A swahili place: Lamu town

I had been told by several people that Lamu and Mount Kenya were the highlights of Kenya. There are so many highlights in Kenya that I was really wondering what Lamu would be like!

The problem is reaching… it’s located on the Northern Coast : there are three Lamus; Lamu town, Lamu the island itself and Lamu archipelago. It seems the most beautiful thing is apart from enjoying the atmosphere to navigate from one island to another and enjoy the nature around. In fact there are mangrove forests and the islands are surrounded by turquoise water. I didn’t do that myself, because it wasn’t what I would call a highlight: Diani for me is more of a highlight having a coral reef at 200 m from the shore!

When I arrived a guy took my suitcase and asked me what my hotel was and took me there; I had just landed… I had no time to breathe: people in Lamu assault the tourists that come especially in low season: they are hungry for clients. No tourist goes unnoticed in Lamu. The inhabitants greet you, ask you if you need or want something… They probably thing they are being nice by doing so but it produces a contrary effect in me: all I want to do is run home! And I become really unkind to whoever is trying to make a living, because after all, all they are doing is looking for clients.

There are no cars in Lamu: they use donkeys instead, and there are 2200 donkeys on the island. It’s a multicultural city: Indian, Arabian, Kenyan influences merge. It is what they call the Swahili culture. Like the rest of the coast it’s an Islamic territory.

In the evening the children jump into the water from the “main road” … a main road which reminded me of Pondy’s promenade. Their games include also are boxes which become cars, and even I saw them playing with a dead baby donkey which they threw into the sea they were swimming in again and again… Ok this is definitely a different culture I thought.

The streets are narrow, the houses and buildings are made of corals, and the sewerage runs through the streets itself. Yes it can seem relaxing in the sense that we are on an island where there are no cars. It could seem like a voyage in time … if only people didn’t assault every single tourist!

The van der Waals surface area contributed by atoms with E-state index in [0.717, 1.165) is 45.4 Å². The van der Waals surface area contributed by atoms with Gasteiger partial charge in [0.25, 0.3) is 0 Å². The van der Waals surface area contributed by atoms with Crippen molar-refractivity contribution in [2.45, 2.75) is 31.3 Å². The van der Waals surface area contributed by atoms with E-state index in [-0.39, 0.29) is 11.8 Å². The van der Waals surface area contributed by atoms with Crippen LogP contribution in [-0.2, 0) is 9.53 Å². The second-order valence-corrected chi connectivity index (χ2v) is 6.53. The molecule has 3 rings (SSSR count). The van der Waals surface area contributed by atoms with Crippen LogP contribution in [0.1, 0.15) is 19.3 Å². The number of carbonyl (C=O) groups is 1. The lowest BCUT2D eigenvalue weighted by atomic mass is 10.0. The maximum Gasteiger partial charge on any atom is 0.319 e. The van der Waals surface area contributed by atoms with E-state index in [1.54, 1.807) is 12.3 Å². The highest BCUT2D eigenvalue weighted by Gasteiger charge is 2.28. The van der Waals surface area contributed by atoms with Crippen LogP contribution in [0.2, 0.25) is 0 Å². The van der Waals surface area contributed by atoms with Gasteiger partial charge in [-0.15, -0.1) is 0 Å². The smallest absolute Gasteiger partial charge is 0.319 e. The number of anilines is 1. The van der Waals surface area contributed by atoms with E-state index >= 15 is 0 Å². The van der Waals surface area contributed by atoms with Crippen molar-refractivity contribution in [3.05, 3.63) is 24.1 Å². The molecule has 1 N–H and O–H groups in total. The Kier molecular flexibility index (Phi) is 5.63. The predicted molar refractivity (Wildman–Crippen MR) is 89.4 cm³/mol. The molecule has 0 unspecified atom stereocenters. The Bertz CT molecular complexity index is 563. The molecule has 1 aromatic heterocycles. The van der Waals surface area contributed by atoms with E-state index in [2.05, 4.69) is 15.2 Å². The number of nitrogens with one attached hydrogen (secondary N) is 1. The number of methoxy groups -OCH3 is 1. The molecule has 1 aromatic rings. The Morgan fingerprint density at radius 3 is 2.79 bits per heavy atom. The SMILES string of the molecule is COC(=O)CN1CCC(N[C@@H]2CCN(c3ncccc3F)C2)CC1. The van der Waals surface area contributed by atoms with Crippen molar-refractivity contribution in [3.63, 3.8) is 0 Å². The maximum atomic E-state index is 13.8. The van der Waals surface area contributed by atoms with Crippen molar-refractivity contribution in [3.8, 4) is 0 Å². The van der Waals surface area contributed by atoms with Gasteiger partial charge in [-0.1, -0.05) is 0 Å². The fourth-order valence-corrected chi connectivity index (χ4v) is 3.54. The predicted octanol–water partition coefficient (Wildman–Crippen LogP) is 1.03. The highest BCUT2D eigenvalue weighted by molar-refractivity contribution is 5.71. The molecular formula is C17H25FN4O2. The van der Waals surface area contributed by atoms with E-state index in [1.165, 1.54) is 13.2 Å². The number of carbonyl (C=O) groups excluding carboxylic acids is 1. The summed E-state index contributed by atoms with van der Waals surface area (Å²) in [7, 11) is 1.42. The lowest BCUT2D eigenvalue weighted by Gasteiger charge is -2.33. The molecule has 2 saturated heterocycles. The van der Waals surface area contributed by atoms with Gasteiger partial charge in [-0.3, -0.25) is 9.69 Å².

What I did enjoy in Lamu was my beautiful hotel : a Swahili house made of coral with a beautiful green patio in the centre, and I think it was the cutest I’ve ever experienced.  Three windows and a bed like the one I dreamt of when I was a child. There is was really fun to do all the writing I had to do: calm and relaxing, just what I needed! Another thing was watching the tides: the difference is huge so huge that when some people attacked Lamu, they got stuck when they wanted to leave because there boats which they had left in the water were now stuck in firm land… and also the food: fresh snapper, fried bananas with honey and the amazing, truly amazing fruit juices that are as creamy as smoothies.

But I have said enough: as we say in France an example is worth a thousand words, so take a look at the video and get a sense of what it is like.

My favourite vegetable ever

ladies fingers

look at the beautiful star shaped vegetable…

I had tasted it for the first time in 2008 in India. The lovely taste of something melting in your mouth. What’s it called? ” Laydiezfingars” – ” mmm, I beg your pardon?…-“Laydiezfingars.” – I couldn’t get it. The indian accent was not helping either… at that time I was just beginning to understand tamil English…

“You mean “ladies’ fingers” I asked showing my hand. “Yes that’s correct….

Of course when I told my mum the name of the vegetable she had the same reaction. We thought we din’t get it properly.

Then in Singapore also the Chinese cooked it.. mmmmiam….